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on 6 August 2012
I can not stress enough how much rubbish this book is. The four good-guys were apparently based on the four humans in Scooby Doo, and so, for that matter, was the plot. The book came complete with a spooky house, a comic-book villain and so many loose-ends left hanging that it is obviously just a taster for a whole series. I don't think this book is meant for adults at all and certainly not those who can count.
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on 14 July 2012
Like many of the previous reviewers, I didn't realise this was a book for young adults/teenagers. Having bought it however, I decided to read it anyway as I'm a big fan of Harlan Coben.

Being aimed at a younger audience, this book does not pack the same punch as the Myron Bolitar series, having said that I found it an ejoyable read.

Mickey dislikes and resents his uncle Myron but is very much in the same mold. He's tall, a good basket ball player and shuns the conventional. He chooses to hang out at school with the misfits and outsiders and stands up for them against the bullies.
He's very loyal to his closest friends Ema, an overweight tattooed goth girl, with a great line in 'put downs' and Spoon, a 'geeky' boy who is full of useless information, that turns out to be extremely useful at times. I enjoyed both of these characters immensley. They are later joined by the beautiful Rachel, the archetypal cheerleader, who proves her worth before the end of the book.

If you buy this book expecting the very grown up Myron, you will probably be disappointed. However, Harlan Coben is a good writer and as such he has come up with a group of new characters who are very likeable.
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on 11 October 2011
I'm a Harlen Coben fan and so pre-ordered this book and, as always, looked forward to reading it.

Although the book is very well written, the principal character, Mickey Bolitar, is 15 years old and the story is written from his perspective. The themes included in the book are true to the juvenile perspective - and I don't mean that in a derogatory way - and aren't that interesting to an adult. I gave the book every chance and wanted so much to enjoy it, but having finished the book I maintained the feeling that I had from the first few pages; that I was reading a children's book.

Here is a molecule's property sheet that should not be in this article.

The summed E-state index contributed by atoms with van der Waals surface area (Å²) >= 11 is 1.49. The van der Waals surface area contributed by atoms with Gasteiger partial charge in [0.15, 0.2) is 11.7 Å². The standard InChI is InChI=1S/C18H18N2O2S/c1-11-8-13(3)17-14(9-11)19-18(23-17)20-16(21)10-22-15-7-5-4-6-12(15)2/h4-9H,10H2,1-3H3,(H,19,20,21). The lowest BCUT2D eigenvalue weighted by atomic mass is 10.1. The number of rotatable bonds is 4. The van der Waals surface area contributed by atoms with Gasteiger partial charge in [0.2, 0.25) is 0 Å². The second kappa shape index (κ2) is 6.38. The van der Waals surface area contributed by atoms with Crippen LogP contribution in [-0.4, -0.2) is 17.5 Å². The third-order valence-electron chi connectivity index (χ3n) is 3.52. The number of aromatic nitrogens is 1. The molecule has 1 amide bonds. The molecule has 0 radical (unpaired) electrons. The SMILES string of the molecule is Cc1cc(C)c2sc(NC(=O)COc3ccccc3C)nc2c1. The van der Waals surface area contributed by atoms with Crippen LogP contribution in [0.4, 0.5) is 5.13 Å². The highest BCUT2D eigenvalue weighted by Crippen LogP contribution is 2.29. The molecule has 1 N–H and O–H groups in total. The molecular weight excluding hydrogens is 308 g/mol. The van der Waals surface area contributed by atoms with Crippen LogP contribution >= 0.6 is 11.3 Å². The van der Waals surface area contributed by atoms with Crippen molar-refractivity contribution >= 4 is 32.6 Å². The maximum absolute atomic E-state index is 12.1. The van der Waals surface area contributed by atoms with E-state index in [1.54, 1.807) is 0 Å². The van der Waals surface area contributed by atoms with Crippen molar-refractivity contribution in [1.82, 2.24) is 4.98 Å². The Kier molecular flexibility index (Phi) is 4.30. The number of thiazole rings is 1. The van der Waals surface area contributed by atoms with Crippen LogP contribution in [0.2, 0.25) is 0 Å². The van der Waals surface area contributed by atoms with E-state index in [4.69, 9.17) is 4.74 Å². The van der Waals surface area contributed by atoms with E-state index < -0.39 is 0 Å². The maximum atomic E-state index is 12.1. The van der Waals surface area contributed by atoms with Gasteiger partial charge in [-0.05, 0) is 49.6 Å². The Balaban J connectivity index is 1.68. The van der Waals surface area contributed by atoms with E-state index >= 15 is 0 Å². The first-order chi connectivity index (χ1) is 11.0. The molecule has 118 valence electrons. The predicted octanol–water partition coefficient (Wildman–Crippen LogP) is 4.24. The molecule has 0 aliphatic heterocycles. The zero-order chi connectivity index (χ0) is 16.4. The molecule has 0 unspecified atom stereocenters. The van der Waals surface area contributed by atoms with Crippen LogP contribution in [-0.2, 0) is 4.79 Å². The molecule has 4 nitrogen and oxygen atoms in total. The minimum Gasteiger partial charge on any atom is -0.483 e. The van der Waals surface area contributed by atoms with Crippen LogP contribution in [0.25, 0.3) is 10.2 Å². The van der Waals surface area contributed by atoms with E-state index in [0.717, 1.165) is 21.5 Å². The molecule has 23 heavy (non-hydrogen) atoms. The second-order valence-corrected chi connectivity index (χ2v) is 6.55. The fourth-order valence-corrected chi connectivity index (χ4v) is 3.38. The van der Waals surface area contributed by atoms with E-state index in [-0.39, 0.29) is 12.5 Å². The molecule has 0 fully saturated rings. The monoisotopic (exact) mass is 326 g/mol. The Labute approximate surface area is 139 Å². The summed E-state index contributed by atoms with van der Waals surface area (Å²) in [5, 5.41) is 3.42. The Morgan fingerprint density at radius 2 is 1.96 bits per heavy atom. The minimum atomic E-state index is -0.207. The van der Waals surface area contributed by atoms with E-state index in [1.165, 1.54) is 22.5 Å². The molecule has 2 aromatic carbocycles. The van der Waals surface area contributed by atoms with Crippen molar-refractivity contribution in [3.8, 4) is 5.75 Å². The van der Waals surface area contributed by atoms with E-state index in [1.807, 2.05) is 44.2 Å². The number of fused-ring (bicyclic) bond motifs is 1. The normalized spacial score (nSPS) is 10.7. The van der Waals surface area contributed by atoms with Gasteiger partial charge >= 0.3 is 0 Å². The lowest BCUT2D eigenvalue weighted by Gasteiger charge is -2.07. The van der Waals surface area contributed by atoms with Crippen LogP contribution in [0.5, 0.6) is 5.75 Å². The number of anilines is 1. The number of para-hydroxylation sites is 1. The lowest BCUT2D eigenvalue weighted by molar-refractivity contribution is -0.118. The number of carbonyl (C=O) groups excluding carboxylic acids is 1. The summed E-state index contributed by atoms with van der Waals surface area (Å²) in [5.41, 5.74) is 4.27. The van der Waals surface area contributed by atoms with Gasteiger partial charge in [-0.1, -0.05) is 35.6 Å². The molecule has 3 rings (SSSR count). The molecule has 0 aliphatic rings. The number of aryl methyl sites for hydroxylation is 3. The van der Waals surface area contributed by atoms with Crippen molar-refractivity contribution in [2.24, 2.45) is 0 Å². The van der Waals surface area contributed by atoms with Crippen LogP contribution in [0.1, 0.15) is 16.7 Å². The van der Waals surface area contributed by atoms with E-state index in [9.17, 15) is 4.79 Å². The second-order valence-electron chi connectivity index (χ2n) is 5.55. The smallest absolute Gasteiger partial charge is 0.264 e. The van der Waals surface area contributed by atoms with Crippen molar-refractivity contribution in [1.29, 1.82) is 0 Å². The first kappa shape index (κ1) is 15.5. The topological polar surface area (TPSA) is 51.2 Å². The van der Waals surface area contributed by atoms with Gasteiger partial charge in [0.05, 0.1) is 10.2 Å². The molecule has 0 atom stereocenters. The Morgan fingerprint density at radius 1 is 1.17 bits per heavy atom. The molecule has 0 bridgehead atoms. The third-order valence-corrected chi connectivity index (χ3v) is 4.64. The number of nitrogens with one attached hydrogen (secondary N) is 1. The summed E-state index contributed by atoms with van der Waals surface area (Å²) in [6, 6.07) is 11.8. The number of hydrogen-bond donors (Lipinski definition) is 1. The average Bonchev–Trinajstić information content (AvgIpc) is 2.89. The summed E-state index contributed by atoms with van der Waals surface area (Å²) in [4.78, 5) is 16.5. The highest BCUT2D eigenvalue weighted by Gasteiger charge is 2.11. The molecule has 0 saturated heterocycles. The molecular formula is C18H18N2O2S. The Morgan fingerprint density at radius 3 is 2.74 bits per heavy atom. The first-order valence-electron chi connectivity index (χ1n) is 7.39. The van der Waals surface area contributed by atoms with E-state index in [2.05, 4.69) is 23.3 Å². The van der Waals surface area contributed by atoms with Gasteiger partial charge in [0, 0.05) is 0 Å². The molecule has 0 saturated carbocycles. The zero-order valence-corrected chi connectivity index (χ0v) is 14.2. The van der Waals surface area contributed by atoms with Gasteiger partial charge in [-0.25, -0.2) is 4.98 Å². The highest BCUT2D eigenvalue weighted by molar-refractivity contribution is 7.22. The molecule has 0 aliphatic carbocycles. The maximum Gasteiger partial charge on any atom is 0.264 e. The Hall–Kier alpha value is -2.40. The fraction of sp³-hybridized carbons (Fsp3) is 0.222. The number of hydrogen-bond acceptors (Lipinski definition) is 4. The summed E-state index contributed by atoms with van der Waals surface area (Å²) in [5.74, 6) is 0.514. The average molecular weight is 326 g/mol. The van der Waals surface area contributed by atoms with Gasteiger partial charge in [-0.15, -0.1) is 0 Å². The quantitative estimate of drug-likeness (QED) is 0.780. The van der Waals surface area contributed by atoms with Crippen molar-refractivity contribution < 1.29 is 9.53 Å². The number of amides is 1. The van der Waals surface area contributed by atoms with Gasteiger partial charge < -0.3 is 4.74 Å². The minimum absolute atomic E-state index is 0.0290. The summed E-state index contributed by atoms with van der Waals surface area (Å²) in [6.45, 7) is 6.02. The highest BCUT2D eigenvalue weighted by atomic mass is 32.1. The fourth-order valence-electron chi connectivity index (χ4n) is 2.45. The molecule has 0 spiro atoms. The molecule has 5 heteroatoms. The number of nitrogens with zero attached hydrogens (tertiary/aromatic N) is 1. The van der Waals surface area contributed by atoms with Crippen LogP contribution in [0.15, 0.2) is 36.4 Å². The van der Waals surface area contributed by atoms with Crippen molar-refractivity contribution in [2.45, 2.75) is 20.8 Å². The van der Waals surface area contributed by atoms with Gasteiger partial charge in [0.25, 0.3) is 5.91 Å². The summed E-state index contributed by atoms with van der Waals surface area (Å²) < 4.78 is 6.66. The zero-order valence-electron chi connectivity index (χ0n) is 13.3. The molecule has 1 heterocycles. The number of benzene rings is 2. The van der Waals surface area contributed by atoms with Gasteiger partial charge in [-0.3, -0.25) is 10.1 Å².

This is a very clever approach by Mr Coben in that he is probably capturing a new generation of readers, but until Mickey gets a little older and is able to enter the adult world, I won't be reading any more books that have him as the main character.
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on 24 January 2012
Am huge HC fan having read all previous stand alone and Myron books however massively disappointed in this book. The characters, dialogue and story line very weak and not up to usual standards. No way these characters in any way compare with those in the Myron books. I understand that this book is intended for a young adult market but even so would have expected more from this calibre of author. I will not be buying any others in this series. A real let down ! Hope we have not seen the end of Myron who is by far a more interesting and witty character - with great friends!!
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on 14 October 2011
Very disappointed with this new series, even allowing for the younger than usual target readership it is very poor. Myron and Co. were great reads but this I will not be recommending ... The ending is so off the wall.... Sorry but no go with this one.
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on 9 April 2012
Like many reviewers here I believed I owned another Myron Bolitar book (of which I love) but on reading found that this was not aimed at adults at all but a teenage audience. I had little choice but to pursue it as I taken it on holiday to Italy and had nothing else [having already my Michael Connelly]. While the develop of the characters was fairly well done, the unveiling of the plot was slow and the ending, frankly, quite ridiculous! I wonder whether Coban has indeed written this at all - while there are similarities it feels like a ghost writer? Existing Coban fans are not, I suggest, likely to be satisfied with this simply because we have been such fans of his portfolio to date.